5. Did the trial court err by concluding that clear and convincing evidence existed that the termination of the Father's parental rights was in the best interests of the minor children.
6. Did the trial court err by failing to prepare an order specifically listing the Court's conclusions of law and findings of fact-and instead filed a transcript of his oral findings of fact from the trial-as required by Tennessee Code Annotated § 36-1-113(k).

         III. Standard of Review

         Under both the United States and Tennessee Constitutions, a parent has a fundamental right to the care, custody, and control of his or her child. Stanley v. Illinois, 405 U.S. 645, 651 (1972); Nash-Putnam v. McCloud, 921 S.W.2d 170, 174 (Tenn. 1996). Thus, the state may interfere with parental rights only when a compelling interest exists. Nash-Putnam, 921 S.W.2d at 174-75 (citing Santosky v. Kramer, 455 U.S. 745 (1982)). Our termination statutes identify "those situations in which the state's interest in the welfare of a child justifies interference with a parent's constitutional rights by setting forth grounds on which termination proceedings can be brought." In re W.B., Nos. M2004-00999-COA-R3-PT, M2004-01572-COA-R3-PT, 2005 WL 1021618, at *7 (Tenn. Ct. App. Apr. 29, 2005) (citing Tenn. Code Ann. § 36-1-113(g)). A person seeking to terminate parental rights must prove both the existence of one of the statutory grounds for termination and that termination is in the child's best interest. Tenn. Code Ann. § 36-1-113(c); In re D.L.B., 118 S.W.3d 360, 367 (Tenn. 2003); In re Valentine, 79 S.W.3d 539, 546 (Tenn. 2002).

         Because of the fundamental nature of the parent's rights and the grave consequences of the termination of those rights, courts must require a higher standard of proof in deciding termination cases. Santosky, 455 U.S. at 769. Accordingly, both the grounds for termination and that termination of parental rights is in the child's best interest must be established by clear and convincing evidence. Tenn. Code Ann. § 36-3-113(c)(1); In re Valentine, 79 S.W.3d at 546. Clear and convincing evidence "establishes that the truth of the facts asserted is highly probable . . . and eliminates any serious or substantial doubt about the correctness of the conclusions drawn from the evidence." In re M.J.B., 140 S.W.3d 643, 653 (Tenn. Ct. App. 2004), perm. app. denied (Tenn. July 12, 2004). Such evidence "produces in a fact-finder's mind a firm belief or conviction regarding the truth of the facts sought to be established." Id. at 653.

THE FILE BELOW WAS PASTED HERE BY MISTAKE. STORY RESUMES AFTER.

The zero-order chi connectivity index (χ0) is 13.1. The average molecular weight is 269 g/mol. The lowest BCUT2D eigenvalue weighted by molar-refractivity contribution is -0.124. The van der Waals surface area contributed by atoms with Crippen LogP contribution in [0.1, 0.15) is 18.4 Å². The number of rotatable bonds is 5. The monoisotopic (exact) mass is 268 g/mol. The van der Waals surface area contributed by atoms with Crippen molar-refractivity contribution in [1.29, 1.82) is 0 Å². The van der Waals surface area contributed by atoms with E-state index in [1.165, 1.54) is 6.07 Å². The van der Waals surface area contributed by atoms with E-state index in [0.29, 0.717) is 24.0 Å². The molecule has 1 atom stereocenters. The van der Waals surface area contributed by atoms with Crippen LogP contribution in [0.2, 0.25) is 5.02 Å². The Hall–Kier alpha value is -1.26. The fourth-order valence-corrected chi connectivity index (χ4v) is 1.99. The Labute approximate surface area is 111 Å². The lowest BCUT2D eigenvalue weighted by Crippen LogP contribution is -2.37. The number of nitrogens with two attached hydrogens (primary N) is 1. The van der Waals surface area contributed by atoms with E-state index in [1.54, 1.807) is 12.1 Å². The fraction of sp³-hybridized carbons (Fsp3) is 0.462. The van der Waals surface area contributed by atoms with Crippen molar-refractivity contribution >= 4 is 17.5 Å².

In view of the heightened standard of proof in termination of parental rights cases, a reviewing court must modify the customary standard of review in Tennessee Rule of Appellate Procedure 13(d). As to the trial court's findings of fact, our review is de novo with a presumption of correctness unless the evidence preponderates otherwise. Tenn. R. App. P. 13(d). We must then determine whether the facts, as found by the trial court or as supported by the preponderance of the evidence, clearly and convincingly establish the elements necessary to terminate parental rights. Jones v. Garrett, 92 S.W.3d 835, 838 (Tenn. 2002).

         IV. Defects in the Petition

         In his first appellate issue, Father argues that Appellees' petition to terminate his parental rights was defective in that it failed to include information mandated by statute. Accordingly, Father contends that the trial court erred in denying his motion to dismiss the petition. To the extent this issue requires interpretation or application of statutes, it is a question of law, which we review de novo with no presumption of correctness regarding the trial court's findings. See Pickard v. Tennessee Water Quality Control Bd., 424 S.W.3d 511, 518 (Tenn. 2013) (citing Myers v. AMISUB (SFH), Inc., 382 S.W.3d 300, 308 (Tenn. 2012)).

         Tennessee Code Annotated section 36-1-113 addresses the information that must be included in a petition to terminate parental rights and provides, in relevant part:

[d] (2)(A) The petition to terminate parental rights s ...